Government and Law includes fields such as lobbying, policy research, military and politics. Hamiltonians in this industry work at places such as the U.S. House of Representatives, Mathematica Policy Research, Cravath, Swaine & Moore LLP, and more.

Scroll through the blog posts and stories below to learn more about Hamilton student and alumni experiences in this industry. Finally, meet with your career advisor and explore the Career Center curriculum to learn how to network with alumni to discuss your interests and learn more about their work.

Federal Resume Guide

Federal agency resumes may differ slightly between agencies. We have put together Federal Resume Guide for students to use to guide them through writing this type of resume. 

Government & Law Blog

How My Work as a Paralegal Prepared Me for Law School

By Erick Wong '16

Tags Government & Law

Between orientation training and filling out human resource paperwork, my first few weeks as a corporate paralegal at Cravath, Swaine & Moore LLP consisted of constant Google searches for words and phrases like “securities,” “leveraged buyouts,” and “mergers and acquisitions.” Armed only with the knowledge I took away from Professor Anechiarico’s constitutional and criminal law classes on the Hill, I faced a steep learning curve when it came to tackling the legal and financial jargon that permeated the various projects I was assigned. Still, what I lacked in technical know-how, I made up for with attention to detail, a strong foundation in writing (thanks Hamilton!), and desire to learn. Less than four months later, I was assisting on half-a-dozen deals, including a merger between two multinational drink and brewing companies that was worth over $100 billion. 

I quickly learned that deals at big law firms could progress from a slow, consistent march to a full-on sprint over the course of a single day. Unlike life as a college student where deadlines are predetermined and printed right on the syllabus, the timeline for corporate deals are far from concrete and often change based on new information, movement in the market, or regulatory obstacles. Late nights and early mornings were often peppered into our traditional forty-hour work weeks. This was an overwhelming, but refreshing change of pace for me. 

Coming straight out of Hamilton, I wanted to work in an environment that constantly challenged me and pushed me out of my comfort zone. Over my two years, I managed to take on a variety of corporate matters that let me develop a strong understanding of the responsibilities of the lawyers in each practice group. Moreover, the firm gave us the freedom to take on pro bono and volunteer opportunities, which allowed me to dedicate some of my time to causes that were close to my heart and benefited the surrounding community. I embraced the opportunity to take on a wide variety of work that expanded my understanding of the types of projects lawyers handle on a day-to-day basis.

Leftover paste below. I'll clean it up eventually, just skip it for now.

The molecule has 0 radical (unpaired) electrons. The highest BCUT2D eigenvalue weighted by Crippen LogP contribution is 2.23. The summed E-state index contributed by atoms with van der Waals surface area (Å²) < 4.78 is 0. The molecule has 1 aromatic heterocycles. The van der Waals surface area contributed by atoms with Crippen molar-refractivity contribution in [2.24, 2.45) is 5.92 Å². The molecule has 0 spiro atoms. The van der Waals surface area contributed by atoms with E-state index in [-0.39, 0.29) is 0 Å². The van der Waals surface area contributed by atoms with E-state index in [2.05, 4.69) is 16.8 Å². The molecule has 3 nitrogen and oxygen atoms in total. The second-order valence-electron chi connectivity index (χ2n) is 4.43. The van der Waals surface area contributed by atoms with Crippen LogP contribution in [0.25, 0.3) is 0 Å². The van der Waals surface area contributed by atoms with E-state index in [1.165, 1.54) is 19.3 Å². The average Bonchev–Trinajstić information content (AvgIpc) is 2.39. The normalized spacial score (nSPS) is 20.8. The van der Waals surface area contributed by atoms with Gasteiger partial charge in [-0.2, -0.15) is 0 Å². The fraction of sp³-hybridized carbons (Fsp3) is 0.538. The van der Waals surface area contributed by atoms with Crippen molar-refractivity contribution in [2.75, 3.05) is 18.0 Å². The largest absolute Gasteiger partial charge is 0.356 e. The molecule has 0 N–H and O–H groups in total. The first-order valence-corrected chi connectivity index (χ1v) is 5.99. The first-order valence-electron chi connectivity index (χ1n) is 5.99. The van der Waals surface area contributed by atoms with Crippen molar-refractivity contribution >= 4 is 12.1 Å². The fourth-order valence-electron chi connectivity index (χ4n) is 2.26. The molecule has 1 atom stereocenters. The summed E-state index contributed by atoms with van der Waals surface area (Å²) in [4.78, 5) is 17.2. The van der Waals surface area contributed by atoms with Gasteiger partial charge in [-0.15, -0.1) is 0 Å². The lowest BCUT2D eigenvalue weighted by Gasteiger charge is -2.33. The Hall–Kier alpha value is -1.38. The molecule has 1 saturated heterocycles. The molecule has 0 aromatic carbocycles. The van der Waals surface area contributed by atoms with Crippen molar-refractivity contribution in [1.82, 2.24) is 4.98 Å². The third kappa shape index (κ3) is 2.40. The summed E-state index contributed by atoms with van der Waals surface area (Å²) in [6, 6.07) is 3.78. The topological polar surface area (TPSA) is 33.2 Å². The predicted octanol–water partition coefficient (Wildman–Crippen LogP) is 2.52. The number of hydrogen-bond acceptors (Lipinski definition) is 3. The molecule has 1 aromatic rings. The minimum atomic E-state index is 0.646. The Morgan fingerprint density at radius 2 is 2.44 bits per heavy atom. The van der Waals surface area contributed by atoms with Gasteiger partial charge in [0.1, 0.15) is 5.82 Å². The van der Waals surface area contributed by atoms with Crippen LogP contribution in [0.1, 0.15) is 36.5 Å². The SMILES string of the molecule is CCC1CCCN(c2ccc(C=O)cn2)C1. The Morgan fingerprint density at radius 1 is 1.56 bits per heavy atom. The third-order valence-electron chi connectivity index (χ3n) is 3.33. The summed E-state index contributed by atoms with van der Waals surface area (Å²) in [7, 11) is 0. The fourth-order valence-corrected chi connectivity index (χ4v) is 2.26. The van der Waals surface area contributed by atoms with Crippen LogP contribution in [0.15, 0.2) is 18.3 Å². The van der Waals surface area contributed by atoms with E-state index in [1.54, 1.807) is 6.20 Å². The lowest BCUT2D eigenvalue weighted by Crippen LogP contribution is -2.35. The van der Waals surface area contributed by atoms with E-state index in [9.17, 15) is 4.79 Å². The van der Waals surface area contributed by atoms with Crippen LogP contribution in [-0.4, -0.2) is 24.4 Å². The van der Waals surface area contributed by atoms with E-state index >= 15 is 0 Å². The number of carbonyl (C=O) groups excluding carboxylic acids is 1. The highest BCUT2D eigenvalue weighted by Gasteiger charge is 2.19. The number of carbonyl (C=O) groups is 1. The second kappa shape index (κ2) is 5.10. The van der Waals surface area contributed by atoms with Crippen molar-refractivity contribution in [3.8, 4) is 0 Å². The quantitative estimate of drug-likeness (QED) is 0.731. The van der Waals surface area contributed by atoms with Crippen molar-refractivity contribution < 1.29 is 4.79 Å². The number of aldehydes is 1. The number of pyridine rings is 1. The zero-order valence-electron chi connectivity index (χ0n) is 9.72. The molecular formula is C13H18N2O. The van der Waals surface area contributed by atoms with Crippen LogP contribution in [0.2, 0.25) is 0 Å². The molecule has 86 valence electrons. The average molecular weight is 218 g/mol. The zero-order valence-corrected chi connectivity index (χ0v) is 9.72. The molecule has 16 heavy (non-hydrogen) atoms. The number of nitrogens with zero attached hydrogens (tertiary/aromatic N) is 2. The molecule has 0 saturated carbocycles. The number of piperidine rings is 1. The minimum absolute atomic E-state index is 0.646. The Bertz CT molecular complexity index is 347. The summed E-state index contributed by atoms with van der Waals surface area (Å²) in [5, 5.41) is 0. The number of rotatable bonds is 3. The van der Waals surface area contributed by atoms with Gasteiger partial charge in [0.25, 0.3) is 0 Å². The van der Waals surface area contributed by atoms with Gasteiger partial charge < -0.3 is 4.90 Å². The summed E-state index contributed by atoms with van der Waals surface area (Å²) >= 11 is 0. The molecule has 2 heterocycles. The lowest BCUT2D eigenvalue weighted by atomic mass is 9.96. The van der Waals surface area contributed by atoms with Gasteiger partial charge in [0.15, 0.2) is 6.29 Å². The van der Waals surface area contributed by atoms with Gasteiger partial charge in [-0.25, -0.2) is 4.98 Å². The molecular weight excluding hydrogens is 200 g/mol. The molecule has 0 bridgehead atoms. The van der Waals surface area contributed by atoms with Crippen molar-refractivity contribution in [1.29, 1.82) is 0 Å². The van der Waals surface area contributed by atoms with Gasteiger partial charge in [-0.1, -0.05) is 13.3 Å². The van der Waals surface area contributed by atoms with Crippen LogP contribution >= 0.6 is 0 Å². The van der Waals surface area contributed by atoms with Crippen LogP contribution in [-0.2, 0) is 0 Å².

Perhaps most importantly, I used my time as a paralegal to network and seek out advice from the associates I worked with closely. Most of them were only a few years older than me and were more than happy to talk to me about their time in school and life as a young lawyer. Listening to their experiences with applying to law school helped me to streamline and simplify my own admissions process. Discussing the details of law school classes and on-campus recruiting for summer positions provided me with a much clearer picture about the expectations that I should be setting for myself in school. I carried all the professional skills and personal advice with me to Duke Law School. Juggling multiple deals and working late nights to meet deadlines prepared me for the grind of law school finals. The professional skills that I developed and refined as a paralegal helped me to succeed as a summer intern with Honeywell International Inc., and as a summer associate at another big law firm in New York. 

With only a few months left in my final year at Duke, I can definitively say that my two years of work experience gave me a lot of the tools I needed to navigate and be successful in law school. Law school is a huge personal and financial investment. While my experience led me back to school, several of my friends and coworkers used their time as paralegals to jump into other rewarding roles in finance, recruiting, teaching, and non-profit work. Taking some time off to fully explore my interests and develop outside the classroom gave me the confidence to take the next step.  My advice to any Hamilton College students considering law school is to find a way to get some experience in the field before you fully commit. Your interests may strengthen, change, or lead you to opportunities you might never have considered. If you are curious or uncertain about anything, don’t be afraid to ask questions and reach out to Hamilton alumni who have already gone down the path!

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